• 128 articles included – 123 (96%) on nutrition specific and 2 (2%) on nutrition-sensitive interventions; 3 studies (2%) reviewed both nutrition-specific and –sensitive interventions
  • The reviews looked at interventions in both women (pregnant and non-pregnant) and in children of different ages
  • Most (50%) of the reviews were on supplementation studies; 20 % dealt with malaria prevention and treatment; 7 % on helminth control and treatment; 13 % on delayed cord clamping; there were three reviews on IYCF and dietary diversity, three on fortification, and two on family planning
  • Significant overlap in reviews – the newer reviews included and added new evidence to the older reviews
  • Representative result from M-A of the effect of helminth treatment in women and children on anemia is presented (Figure 2)

Figure 2. Cumulative Meta-analysis of the Impact of Deworming on Hemoglobin

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Legend: The upper forest plot shows the contributions of each review, and the overall estimates (presented in SMD). The red dotted line indicates the line of no effect. The lower forest plot shows the change in the estimate over time, as newer studies are added to the evidence base.

Figure 3. Quality of Systematic Reviews by AMSTAR Criteria

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Legend: The AMSTAR criteria from left to right are: a priori design, double independent screening, appropriate literature search, inclusion of grey literature, reported list of studies, reported study characteristics, reported study quality, used quality for interpretation of results, conducted appropriate data analysis, checked for publication bias, and reported conflict of interest. The green shading indicates that the authors followed standardized methods.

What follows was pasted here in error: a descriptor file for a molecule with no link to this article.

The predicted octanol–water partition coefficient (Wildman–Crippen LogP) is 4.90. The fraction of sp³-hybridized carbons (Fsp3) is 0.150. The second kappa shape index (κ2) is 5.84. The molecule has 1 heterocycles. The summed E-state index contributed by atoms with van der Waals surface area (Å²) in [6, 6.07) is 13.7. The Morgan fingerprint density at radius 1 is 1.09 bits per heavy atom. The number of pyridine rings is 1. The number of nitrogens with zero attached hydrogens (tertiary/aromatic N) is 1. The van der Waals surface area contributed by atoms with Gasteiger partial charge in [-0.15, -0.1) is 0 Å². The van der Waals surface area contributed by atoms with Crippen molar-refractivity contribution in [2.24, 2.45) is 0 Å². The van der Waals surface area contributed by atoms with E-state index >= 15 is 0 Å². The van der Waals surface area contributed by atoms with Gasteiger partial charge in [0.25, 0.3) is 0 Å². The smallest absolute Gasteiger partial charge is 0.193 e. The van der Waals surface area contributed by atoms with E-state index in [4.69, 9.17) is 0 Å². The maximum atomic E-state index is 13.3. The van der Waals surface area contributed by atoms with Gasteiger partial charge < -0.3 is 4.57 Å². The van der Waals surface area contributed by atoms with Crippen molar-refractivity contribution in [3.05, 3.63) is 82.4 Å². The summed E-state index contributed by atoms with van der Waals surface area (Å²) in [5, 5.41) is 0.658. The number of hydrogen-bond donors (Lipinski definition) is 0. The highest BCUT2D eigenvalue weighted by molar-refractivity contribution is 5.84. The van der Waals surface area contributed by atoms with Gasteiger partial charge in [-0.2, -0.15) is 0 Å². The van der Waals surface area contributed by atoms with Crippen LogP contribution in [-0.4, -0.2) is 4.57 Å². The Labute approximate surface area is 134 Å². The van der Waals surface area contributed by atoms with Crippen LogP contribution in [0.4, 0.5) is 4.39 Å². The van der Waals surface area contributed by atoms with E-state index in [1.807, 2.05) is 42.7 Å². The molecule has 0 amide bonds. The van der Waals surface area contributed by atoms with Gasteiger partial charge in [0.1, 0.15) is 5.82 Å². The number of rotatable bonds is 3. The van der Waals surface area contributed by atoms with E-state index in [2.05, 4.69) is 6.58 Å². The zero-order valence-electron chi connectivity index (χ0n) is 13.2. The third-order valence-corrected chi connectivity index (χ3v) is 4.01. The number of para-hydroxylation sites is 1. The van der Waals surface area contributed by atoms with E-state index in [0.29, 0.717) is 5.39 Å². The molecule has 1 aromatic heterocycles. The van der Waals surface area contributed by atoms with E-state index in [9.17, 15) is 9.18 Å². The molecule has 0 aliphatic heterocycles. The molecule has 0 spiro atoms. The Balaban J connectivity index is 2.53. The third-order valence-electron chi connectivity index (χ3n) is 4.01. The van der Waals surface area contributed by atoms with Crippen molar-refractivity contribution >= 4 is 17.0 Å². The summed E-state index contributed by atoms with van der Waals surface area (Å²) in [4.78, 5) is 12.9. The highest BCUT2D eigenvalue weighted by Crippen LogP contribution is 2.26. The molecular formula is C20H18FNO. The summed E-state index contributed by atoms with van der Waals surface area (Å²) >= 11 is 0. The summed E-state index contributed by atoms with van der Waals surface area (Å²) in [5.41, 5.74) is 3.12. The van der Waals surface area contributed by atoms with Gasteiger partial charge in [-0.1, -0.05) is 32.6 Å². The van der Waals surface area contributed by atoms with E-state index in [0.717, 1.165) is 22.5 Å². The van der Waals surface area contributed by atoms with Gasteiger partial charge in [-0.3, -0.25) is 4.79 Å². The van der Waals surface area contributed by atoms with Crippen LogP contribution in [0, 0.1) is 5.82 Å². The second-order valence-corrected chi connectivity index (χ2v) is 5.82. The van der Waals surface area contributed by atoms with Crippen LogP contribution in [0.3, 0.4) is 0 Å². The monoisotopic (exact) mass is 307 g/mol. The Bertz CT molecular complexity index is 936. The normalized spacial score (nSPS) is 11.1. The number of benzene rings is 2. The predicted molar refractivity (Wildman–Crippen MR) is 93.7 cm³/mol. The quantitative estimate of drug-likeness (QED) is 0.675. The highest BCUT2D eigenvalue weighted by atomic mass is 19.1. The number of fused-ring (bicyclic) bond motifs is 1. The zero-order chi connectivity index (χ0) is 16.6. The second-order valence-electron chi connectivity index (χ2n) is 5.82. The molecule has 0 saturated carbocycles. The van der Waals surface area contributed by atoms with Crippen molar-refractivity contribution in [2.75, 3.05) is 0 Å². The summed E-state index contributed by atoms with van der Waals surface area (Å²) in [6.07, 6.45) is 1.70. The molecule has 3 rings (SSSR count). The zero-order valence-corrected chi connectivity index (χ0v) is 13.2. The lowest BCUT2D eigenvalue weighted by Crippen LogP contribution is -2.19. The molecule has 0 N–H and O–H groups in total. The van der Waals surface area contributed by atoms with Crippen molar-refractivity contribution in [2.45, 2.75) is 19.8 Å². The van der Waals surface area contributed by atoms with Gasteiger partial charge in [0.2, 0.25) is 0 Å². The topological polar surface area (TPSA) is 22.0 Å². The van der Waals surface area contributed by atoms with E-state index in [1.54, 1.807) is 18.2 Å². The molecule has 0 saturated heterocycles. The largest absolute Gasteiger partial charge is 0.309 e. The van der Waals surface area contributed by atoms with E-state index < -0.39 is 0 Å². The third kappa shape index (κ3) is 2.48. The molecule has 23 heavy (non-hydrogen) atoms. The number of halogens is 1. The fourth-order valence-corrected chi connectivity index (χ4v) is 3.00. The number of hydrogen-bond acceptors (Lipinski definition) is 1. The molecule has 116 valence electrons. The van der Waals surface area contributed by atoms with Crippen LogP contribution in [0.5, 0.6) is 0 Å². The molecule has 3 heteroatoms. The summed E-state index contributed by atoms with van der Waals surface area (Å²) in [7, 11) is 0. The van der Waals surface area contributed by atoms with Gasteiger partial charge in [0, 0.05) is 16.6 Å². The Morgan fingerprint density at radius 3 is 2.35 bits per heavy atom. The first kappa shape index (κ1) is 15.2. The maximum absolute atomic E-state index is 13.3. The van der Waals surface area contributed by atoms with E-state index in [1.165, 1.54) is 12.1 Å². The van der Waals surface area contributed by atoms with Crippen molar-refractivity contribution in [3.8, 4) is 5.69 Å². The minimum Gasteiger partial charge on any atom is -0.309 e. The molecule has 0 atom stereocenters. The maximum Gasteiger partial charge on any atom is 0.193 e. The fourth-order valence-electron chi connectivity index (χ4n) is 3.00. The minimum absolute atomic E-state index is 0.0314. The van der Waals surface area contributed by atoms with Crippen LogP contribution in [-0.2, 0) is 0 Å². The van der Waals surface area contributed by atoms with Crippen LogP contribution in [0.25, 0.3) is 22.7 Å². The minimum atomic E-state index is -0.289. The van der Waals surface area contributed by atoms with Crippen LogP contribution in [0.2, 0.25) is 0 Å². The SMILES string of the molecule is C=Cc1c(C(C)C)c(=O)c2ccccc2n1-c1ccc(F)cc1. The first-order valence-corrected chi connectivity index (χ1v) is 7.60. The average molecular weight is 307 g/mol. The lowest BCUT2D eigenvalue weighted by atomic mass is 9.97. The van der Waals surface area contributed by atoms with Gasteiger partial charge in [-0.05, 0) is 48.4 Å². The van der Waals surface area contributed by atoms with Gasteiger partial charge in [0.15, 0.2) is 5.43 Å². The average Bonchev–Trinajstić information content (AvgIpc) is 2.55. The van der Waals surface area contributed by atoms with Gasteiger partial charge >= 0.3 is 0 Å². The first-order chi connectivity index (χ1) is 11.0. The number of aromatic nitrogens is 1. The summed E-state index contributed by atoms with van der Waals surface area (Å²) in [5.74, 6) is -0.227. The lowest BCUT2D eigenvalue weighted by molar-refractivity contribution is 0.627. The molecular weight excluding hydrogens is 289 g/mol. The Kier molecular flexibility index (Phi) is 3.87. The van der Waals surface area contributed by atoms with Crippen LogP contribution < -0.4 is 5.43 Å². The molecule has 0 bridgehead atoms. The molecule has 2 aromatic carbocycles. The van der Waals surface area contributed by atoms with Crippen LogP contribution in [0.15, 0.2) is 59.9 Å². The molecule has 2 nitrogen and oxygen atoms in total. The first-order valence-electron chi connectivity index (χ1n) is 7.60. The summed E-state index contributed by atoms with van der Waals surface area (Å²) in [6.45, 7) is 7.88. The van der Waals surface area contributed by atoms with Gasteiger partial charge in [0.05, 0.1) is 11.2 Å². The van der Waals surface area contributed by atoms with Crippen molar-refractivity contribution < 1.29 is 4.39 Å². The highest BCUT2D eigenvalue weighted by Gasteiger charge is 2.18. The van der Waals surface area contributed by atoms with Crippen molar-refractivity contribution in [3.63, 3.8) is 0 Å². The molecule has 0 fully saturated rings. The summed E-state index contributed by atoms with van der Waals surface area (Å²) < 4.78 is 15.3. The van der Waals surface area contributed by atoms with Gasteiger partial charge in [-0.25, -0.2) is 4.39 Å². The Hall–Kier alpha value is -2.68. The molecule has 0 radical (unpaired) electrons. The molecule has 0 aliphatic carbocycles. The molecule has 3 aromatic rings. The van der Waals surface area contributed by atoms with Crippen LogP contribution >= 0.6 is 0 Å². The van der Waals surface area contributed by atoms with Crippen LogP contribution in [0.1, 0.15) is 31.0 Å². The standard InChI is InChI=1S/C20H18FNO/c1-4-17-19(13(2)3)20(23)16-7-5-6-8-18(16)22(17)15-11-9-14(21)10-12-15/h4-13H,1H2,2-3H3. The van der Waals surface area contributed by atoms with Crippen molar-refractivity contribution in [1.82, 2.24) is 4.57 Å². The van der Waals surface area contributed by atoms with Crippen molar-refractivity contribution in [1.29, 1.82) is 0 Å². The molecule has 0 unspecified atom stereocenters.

• Other effective interventions – iron and folic acid supplementation, malarial prophylaxis, and delayed cord clamping
  • Results from all interventions will be published separately in an original article
  • Quality (Figure 3)
  • We did not create summary scores; we reported adherence by each AMSTAR criteria
  • Most of the systematic reviews that were included were of high quality
  • The two criteria that were not strictly adhered to were the inclusion of a list of studies and a check for publication bias


  • Management of helminth infestations, prevention and treatment of malaria, iron and folic acid supplementation, and delayed cord clamping have been shown to be effective in increasing hemoglobin and reducing anemia in both women and children.
  • There is a paucity of evidence on the impact of nutrition-sensitive interventions on anemia.
  • Results from this review of reviews can be used as an effective policy advocacy tool to—
    • demonstrate evidence for effective interventions
    • highlight the gaps in evidence, e.g. nutrition-sensitive interventions
    • help public health practitioners identify appropriate interventions to prevent and control anemia.